Visions of Past Glory: Nationalism and the Construction of Early Finnish History by Derek Fewster explores Finnish historiography, Finnish ethnic nationalism, and the making of national and regional identities in the Finnish cultural debate. The focus is on the 19th and early 20th-century, and the topics include the construction of a tradition, ideologies and practices of nationalism, the politics of Finnish antiquity and many others. Fewster’s book is compulsory reading for everyone interested in Finnish culture and the history of Finland as a nation-state. Derek Fewster is a historian and a lecturer of history at the University of Helsinki.
Although modern Finnish nationalists would argue otherwise, the communal realization of being Finnish, as any relevant and common marker, is modern. The Finns can thus hardly be said to have constituted an original ethnie in the ethno-symbolist sense. Rather, the prevalent public image of a proto-historical and ‘original’ Finnishness, a fundamental issue for Finnish nationalism, is unquestionably a creation of the past two centuries.
– Derek Fewster, Visions of Past Glory, p. 405.
The copy for sale is in good condition. There are no visible faults, only some minor shelf wear.
From the publisher’s website: Finland, during both prehistoric and medieval times, has been the subject of numerous studies, but none of these has previously considered the nationalist essence of the integral, underlying history culture or public archaeology of the nation. Even quite obvious political interpretations, visions, and imageries of an ancient Golden Age have all too easily been dismissed as the consequences of mere patriotism, Kalevala enthusiasm, or Karelianism.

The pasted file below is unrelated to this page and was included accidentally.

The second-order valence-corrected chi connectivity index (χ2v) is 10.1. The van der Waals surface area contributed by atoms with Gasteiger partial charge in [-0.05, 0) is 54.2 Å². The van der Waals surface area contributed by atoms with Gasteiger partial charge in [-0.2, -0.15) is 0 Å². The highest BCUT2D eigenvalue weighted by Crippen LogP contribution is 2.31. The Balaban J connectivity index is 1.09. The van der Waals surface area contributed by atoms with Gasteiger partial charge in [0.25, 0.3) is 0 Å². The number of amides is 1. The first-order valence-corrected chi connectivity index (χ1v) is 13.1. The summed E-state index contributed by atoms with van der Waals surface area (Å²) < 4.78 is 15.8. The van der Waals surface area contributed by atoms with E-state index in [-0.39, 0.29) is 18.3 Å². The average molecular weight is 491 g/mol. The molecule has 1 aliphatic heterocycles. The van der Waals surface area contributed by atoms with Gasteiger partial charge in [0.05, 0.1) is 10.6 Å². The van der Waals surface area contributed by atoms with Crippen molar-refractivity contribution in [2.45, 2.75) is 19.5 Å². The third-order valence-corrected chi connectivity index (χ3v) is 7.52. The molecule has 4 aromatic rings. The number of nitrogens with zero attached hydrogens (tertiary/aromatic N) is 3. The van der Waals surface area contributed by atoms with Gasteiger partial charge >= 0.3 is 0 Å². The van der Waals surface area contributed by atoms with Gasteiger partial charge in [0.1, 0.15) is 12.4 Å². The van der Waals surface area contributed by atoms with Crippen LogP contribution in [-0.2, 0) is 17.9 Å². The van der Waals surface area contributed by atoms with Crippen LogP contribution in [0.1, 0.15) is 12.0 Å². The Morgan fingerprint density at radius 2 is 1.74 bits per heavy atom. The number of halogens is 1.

This study presents the case for how the conceptions of a distant, glorious past have been advanced and actively developed within the national project of constructing a modern ethnicity of Finnishness. Accordingly, a conception of an original ancient greatness was paramount for the nationalist movements in both the Grand Duchy and the early Republic of Finland, especially so when the perceived nation was considered in need of intellectually unifying defences against the many conceived threats of Russianness after ca 1890.
The author traces the construction of a Finnish Great Myth of National Origins from the 16th century until the end of the Second World War and provides richly illustrated examples of how the process of nation-building influenced and amplified the deep historical core of the emerging Finnish national consciousness.